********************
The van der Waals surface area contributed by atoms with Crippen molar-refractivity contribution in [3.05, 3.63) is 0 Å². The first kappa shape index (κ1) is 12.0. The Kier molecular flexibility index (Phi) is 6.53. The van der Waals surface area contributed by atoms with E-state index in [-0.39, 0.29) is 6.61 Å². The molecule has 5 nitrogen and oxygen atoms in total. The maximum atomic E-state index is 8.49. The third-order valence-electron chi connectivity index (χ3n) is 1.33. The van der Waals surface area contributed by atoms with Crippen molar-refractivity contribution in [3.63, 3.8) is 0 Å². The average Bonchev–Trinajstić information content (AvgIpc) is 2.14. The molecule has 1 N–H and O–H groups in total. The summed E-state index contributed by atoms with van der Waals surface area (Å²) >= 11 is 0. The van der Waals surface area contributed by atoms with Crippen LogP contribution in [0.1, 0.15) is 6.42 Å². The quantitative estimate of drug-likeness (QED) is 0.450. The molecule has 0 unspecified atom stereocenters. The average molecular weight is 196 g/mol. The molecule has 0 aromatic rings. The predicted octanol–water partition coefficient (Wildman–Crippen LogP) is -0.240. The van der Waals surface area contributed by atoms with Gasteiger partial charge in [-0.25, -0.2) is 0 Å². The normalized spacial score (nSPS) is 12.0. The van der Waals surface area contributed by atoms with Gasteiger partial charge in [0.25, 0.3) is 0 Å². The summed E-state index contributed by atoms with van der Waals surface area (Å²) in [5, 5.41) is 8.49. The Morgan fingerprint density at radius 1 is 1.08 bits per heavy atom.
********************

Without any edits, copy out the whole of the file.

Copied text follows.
The van der Waals surface area contributed by atoms with Crippen molar-refractivity contribution in [3.05, 3.63) is 0 Å². The first kappa shape index (κ1) is 12.0. The Kier molecular flexibility index (Phi) is 6.53. The van der Waals surface area contributed by atoms with E-state index in [-0.39, 0.29) is 6.61 Å². The molecule has 5 nitrogen and oxygen atoms in total. The maximum atomic E-state index is 8.49. The third-order valence-electron chi connectivity index (χ3n) is 1.33. The van der Waals surface area contributed by atoms with Crippen molar-refractivity contribution in [3.63, 3.8) is 0 Å². The average Bonchev–Trinajstić information content (AvgIpc) is 2.14. The molecule has 1 N–H and O–H groups in total. The summed E-state index contributed by atoms with van der Waals surface area (Å²) >= 11 is 0. The van der Waals surface area contributed by atoms with Crippen LogP contribution in [0.1, 0.15) is 6.42 Å². The quantitative estimate of drug-likeness (QED) is 0.450. The molecule has 0 unspecified atom stereocenters. The average molecular weight is 196 g/mol. The molecule has 0 aromatic rings. The predicted octanol–water partition coefficient (Wildman–Crippen LogP) is -0.240. The van der Waals surface area contributed by atoms with Gasteiger partial charge in [-0.25, -0.2) is 0 Å². The normalized spacial score (nSPS) is 12.0. The van der Waals surface area contributed by atoms with Gasteiger partial charge in [0.25, 0.3) is 0 Å². The summed E-state index contributed by atoms with van der Waals surface area (Å²) in [5, 5.41) is 8.49. The Morgan fingerprint density at radius 1 is 1.08 bits per heavy atom.